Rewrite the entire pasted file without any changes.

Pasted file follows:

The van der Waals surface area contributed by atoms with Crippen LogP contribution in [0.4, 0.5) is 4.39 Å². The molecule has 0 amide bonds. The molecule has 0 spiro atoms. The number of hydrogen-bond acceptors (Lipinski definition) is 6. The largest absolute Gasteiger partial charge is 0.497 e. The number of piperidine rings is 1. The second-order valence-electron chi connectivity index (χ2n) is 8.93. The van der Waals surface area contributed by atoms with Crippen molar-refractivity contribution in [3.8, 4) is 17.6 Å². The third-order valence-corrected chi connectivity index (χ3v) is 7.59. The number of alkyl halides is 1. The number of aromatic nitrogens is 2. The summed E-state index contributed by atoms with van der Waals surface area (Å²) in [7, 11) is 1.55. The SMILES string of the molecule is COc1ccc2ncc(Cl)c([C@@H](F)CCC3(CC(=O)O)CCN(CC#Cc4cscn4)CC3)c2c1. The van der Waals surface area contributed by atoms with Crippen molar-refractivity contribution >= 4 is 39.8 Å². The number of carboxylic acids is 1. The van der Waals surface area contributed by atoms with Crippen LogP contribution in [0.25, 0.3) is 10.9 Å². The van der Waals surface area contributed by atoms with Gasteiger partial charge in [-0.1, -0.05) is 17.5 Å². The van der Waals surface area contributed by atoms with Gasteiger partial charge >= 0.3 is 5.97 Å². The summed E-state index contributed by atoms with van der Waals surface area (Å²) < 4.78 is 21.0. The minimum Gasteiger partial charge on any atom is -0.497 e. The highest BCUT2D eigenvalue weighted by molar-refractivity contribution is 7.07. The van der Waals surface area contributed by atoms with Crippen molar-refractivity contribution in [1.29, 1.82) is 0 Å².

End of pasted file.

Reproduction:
The van der Waals surface area contributed by atoms with Crippen LogP contribution in [0.4, 0.5) is 4.39 Å². The molecule has 0 amide bonds. The molecule has 0 spiro atoms. The number of hydrogen-bond acceptors (Lipinski definition) is 6. The largest absolute Gasteiger partial charge is 0.497 e. The number of piperidine rings is 1. The second-order valence-electron chi connectivity index (χ2n) is 8.93. The van der Waals surface area contributed by atoms with Crippen molar-refractivity contribution in [3.8, 4) is 17.6 Å². The third-order valence-corrected chi connectivity index (χ3v) is 7.59. The number of alkyl halides is 1. The number of aromatic nitrogens is 2. The summed E-state index contributed by atoms with van der Waals surface area (Å²) in [7, 11) is 1.55. The SMILES string of the molecule is COc1ccc2ncc(Cl)c([C@@H](F)CCC3(CC(=O)O)CCN(CC#Cc4cscn4)CC3)c2c1. The van der Waals surface area contributed by atoms with Crippen molar-refractivity contribution >= 4 is 39.8 Å². The number of carboxylic acids is 1. The van der Waals surface area contributed by atoms with Crippen LogP contribution in [0.25, 0.3) is 10.9 Å². The van der Waals surface area contributed by atoms with Gasteiger partial charge in [-0.1, -0.05) is 17.5 Å². The van der Waals surface area contributed by atoms with Gasteiger partial charge >= 0.3 is 5.97 Å². The summed E-state index contributed by atoms with van der Waals surface area (Å²) < 4.78 is 21.0. The minimum Gasteiger partial charge on any atom is -0.497 e. The highest BCUT2D eigenvalue weighted by molar-refractivity contribution is 7.07. The van der Waals surface area contributed by atoms with Crippen molar-refractivity contribution in [1.29, 1.82) is 0 Å².